Organized by the Center for German and European Studies (CGES) in cooperation with the Environmental Studies Program at Brandeis University
Tuesday, April 6, 2021
12-1:30pm Eastern Time
The science is clear: animal agriculture is one of the leading causes of climate change. In August of 2019, the UN published a report on land use and agriculture and concluded that humans must eat less meat to avert a climate catastrophe. Yet governments in Europe and the US continue to heavily subsidize the animal agriculture industry. With all the talk about the need to urgently address the climate crisis, why are governments failing on this key issue?
Germans are eager to take the climate crisis seriously, and judging by the growth of vegan products and options in German supermarkets and restaurants, more and more Germans seem to see the connection as well. The vegan and climate justice movements in both Europe and the U.S. share a vision of a sustainable planet free from exploitation, so why is it that most of the climate movement organizations would rather look the other way when it comes to this issue? Is veganism too extreme? Is transitioning to a “regenerative animal agriculture” instead a viable climate solution?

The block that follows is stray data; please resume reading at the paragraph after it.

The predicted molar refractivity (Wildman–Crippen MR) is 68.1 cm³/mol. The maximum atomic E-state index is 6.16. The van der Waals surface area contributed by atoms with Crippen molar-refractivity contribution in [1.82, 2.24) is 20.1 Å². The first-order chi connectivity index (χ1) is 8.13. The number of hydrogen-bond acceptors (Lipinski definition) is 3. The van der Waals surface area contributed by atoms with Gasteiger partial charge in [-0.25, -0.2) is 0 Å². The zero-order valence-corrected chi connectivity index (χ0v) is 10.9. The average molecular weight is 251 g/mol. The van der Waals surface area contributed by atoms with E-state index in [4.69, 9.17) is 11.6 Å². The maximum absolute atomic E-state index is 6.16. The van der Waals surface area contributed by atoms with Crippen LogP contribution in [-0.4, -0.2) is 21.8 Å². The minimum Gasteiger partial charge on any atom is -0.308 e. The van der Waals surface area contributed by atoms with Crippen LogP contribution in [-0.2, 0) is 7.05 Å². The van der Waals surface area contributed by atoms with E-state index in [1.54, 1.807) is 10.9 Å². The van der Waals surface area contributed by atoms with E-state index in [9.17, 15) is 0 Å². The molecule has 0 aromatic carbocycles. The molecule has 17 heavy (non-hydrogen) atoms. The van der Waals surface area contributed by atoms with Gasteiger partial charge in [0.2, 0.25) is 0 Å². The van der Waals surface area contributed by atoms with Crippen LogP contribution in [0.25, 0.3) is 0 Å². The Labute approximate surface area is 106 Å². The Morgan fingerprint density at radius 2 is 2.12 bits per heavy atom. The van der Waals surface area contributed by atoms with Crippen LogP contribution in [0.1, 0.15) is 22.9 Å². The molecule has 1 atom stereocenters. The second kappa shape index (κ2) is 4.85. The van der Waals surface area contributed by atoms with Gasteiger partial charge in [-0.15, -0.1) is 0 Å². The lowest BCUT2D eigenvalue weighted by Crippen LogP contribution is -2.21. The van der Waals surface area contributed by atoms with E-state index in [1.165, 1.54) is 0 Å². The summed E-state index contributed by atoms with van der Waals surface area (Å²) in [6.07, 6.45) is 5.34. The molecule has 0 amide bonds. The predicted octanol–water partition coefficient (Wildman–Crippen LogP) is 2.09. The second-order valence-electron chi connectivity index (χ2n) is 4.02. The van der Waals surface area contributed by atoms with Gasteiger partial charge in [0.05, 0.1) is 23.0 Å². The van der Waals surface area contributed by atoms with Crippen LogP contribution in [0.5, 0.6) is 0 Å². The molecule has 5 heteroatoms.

Ed Winters, also known as Earthling Ed, is a vegan educator, filmmaker, public speaker, and entrepreneur based in London, England. His speech "You Will Never Look at Your Life in the Same Way Again" has been viewed over 35 million times across YouTube and Facebook. Winters is the co-founder and co-director of Surge, an animal rights organisation, and producer of the documentary Land of Hope and Glory. In 2018 he opened Unity Diner, a non-profit vegan diner where all of the profits go to Surge as well as the development of a new sanctuary for farm animals.
Ed’s presentation will be followed by a discussion with Dr. Adriana Voss-Andreae, a scientist and leader within the climate movement in the U.S., and high school student Juliana Voss-Andreae, a youth vegan and climate activist in Germany, as well as Tati Rheinbaben, who also works with Surge and the startup Refarm’d.